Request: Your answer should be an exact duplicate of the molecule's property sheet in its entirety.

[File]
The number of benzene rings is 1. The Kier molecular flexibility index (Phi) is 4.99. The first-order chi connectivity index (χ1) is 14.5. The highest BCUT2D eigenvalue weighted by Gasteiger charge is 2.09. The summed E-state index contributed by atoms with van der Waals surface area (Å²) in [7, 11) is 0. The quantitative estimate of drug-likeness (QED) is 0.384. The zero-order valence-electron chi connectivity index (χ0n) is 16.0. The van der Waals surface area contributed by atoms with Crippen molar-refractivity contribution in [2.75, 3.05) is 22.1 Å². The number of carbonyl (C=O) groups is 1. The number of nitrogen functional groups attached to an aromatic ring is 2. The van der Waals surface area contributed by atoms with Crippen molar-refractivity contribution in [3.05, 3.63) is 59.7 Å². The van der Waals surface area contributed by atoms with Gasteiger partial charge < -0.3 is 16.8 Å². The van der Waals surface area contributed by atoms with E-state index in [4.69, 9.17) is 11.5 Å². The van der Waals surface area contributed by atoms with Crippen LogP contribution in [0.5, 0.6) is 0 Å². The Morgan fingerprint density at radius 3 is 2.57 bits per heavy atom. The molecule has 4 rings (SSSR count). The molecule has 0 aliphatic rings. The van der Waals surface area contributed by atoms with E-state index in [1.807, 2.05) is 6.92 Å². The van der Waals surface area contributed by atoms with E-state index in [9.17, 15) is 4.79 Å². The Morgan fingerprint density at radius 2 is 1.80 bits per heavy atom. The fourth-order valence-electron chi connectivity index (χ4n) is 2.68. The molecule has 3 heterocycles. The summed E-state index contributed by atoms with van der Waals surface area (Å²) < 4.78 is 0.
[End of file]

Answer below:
The number of benzene rings is 1. The Kier molecular flexibility index (Phi) is 4.99. The first-order chi connectivity index (χ1) is 14.5. The highest BCUT2D eigenvalue weighted by Gasteiger charge is 2.09. The summed E-state index contributed by atoms with van der Waals surface area (Å²) in [7, 11) is 0. The quantitative estimate of drug-likeness (QED) is 0.384. The zero-order valence-electron chi connectivity index (χ0n) is 16.0. The van der Waals surface area contributed by atoms with Crippen molar-refractivity contribution in [2.75, 3.05) is 22.1 Å². The number of carbonyl (C=O) groups is 1. The number of nitrogen functional groups attached to an aromatic ring is 2. The van der Waals surface area contributed by atoms with Crippen molar-refractivity contribution in [3.05, 3.63) is 59.7 Å². The van der Waals surface area contributed by atoms with Gasteiger partial charge < -0.3 is 16.8 Å². The van der Waals surface area contributed by atoms with E-state index in [4.69, 9.17) is 11.5 Å². The van der Waals surface area contributed by atoms with Crippen LogP contribution in [0.5, 0.6) is 0 Å². The Morgan fingerprint density at radius 3 is 2.57 bits per heavy atom. The molecule has 4 rings (SSSR count). The molecule has 0 aliphatic rings. The van der Waals surface area contributed by atoms with E-state index in [1.807, 2.05) is 6.92 Å². The van der Waals surface area contributed by atoms with E-state index in [9.17, 15) is 4.79 Å². The Morgan fingerprint density at radius 2 is 1.80 bits per heavy atom. The fourth-order valence-electron chi connectivity index (χ4n) is 2.68. The molecule has 3 heterocycles. The summed E-state index contributed by atoms with van der Waals surface area (Å²) < 4.78 is 0.